On starting his acting journey in a more academic fashion:
“I can’t help up believe – there’s just no chance that I would be where I am in my career without the training that I had; the teachers that you’re exposed to, the other students in their ambitions that you’re exposed to, the material, the depth of the material that you’re forced to reckon with on a daily basis,
encourages a kind of attention, that is rigorous – and it is in a way academic. And the biggest journey I feel like I’ve taken in my own study of acting is moving from the academic to the organic.
I can look back at earlier performances and feel like, well, I can see me thinking through that one, I can see how I was trying to consider every potential, I can see where I’m trying to place my voice. But I don’t think I had found yet the full potential of creating something that felt organic, but was apart from yourself with complex material until much later in my life.
I am indebted to the experiences that I had early on, you know, when you’re in acting school, you’re insulated from the pressures of delivering financially as a performing artists, which is an awful thing to deliver financially, as a performing artist, there’s just so few avenues to success. When you’re in graduate school, you do subject yourself to the occasional teacher tells you you’re a piece of shit and terrible, and etc. and you’ll never solve that problem in your career path. But that’s small potatoes compared to making your rent. And so I don’t think that there would be nearly the likelihood that I would be in the position that I am now, without the full bore three year acting, acting school intensive.”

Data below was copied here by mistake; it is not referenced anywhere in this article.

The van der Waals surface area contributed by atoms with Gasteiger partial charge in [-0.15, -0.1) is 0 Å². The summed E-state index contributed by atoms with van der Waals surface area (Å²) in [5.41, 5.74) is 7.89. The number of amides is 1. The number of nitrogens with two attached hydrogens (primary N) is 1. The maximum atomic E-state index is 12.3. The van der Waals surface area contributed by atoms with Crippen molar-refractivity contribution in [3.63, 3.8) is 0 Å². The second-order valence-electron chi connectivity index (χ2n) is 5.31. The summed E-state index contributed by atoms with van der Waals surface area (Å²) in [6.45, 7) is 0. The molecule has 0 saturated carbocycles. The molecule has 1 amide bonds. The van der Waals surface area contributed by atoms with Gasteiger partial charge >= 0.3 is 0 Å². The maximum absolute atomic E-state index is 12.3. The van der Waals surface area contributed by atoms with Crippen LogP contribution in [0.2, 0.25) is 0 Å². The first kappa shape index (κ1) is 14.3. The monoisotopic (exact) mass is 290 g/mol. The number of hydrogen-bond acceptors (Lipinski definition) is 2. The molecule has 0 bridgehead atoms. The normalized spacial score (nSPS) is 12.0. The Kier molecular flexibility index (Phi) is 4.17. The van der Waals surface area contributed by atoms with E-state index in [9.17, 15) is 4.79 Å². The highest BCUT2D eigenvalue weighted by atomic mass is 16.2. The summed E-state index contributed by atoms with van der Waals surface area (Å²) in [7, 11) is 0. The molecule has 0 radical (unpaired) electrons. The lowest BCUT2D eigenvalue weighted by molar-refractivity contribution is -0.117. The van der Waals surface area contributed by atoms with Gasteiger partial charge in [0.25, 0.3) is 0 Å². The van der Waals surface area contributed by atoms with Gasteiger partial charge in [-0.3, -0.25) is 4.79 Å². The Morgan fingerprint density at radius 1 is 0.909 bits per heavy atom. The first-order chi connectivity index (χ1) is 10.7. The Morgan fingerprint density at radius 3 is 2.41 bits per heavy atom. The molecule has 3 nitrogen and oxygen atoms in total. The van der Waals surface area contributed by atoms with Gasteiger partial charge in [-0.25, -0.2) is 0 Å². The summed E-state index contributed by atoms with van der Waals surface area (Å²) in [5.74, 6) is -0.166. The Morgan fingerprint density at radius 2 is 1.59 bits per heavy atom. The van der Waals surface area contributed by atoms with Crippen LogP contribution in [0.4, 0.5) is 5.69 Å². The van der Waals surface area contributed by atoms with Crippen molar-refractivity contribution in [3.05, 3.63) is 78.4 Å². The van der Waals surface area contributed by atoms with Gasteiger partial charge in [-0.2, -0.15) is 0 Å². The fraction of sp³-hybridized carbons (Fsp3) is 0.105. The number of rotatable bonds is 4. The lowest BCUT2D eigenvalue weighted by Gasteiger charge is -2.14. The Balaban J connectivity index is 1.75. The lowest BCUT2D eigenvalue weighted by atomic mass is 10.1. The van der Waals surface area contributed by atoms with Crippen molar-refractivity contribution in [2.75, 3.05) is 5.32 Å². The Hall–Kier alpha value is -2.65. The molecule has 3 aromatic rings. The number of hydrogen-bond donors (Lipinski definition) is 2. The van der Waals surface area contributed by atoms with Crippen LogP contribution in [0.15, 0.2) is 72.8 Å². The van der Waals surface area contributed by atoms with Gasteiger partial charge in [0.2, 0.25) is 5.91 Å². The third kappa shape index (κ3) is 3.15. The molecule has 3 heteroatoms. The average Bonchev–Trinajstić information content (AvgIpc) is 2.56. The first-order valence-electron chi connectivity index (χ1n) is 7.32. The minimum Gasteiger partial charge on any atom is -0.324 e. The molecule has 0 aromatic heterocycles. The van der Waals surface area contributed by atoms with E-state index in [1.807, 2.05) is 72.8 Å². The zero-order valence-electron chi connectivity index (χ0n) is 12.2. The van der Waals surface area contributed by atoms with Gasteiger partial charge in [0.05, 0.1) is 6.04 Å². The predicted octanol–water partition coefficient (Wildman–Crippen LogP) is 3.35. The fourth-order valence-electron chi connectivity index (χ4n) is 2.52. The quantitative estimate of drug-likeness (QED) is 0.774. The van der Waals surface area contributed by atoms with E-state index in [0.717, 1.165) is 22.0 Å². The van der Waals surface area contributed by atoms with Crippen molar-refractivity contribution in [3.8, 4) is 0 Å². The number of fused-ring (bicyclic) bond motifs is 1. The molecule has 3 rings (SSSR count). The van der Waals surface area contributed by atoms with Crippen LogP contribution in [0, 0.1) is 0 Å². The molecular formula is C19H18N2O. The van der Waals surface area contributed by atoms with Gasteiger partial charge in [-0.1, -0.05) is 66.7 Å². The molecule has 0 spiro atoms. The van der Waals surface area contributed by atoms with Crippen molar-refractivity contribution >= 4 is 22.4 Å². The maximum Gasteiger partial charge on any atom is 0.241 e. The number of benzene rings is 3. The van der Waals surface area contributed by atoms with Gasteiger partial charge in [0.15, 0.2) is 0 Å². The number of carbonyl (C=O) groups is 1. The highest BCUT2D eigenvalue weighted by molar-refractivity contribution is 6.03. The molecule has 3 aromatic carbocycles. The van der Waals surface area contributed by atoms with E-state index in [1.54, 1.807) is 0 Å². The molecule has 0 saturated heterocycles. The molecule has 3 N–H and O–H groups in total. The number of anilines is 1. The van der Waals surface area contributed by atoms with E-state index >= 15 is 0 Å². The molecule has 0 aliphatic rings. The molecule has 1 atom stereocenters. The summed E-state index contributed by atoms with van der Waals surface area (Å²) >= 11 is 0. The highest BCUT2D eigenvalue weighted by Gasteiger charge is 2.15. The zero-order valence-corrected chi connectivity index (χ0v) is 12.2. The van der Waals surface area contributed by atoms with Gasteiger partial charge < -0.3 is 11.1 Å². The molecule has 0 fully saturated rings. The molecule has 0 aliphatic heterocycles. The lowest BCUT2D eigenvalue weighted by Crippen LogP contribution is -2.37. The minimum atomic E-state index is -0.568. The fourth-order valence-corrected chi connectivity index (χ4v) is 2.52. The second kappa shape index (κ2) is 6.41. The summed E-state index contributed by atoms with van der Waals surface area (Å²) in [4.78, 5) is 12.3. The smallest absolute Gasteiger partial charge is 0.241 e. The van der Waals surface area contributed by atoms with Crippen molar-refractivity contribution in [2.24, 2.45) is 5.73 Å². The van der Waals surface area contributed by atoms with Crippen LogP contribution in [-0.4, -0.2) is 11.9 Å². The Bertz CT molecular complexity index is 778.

On how encountering others is its own training:
“This is one advantage to training in New York. The kinds of people you encounter first in school, are from all over the country or all over the world. And then the kind of people you encounter on the subway going to school, are from all over the world and you are forced to reckon with that humanity on a daily basis. That is the great thing about New York. And I think the greatest expression of America’s potential as a melting pot. And as an actor, when you have the opportunity to, as you say, encounter the disparate experiences of life. It not only exposes you to different lives, but it forces a kind of empathy. That I think is not just a tool that you can utilize in your work, but it is a life lesson and a way to, I think be in the adult world in as full and present away as possible. because you can have empathy for a lot of different kinds of people.”
You can see Billy Crudup’s work on Hello Tomorrow! streaming exclusively on Apple TV+.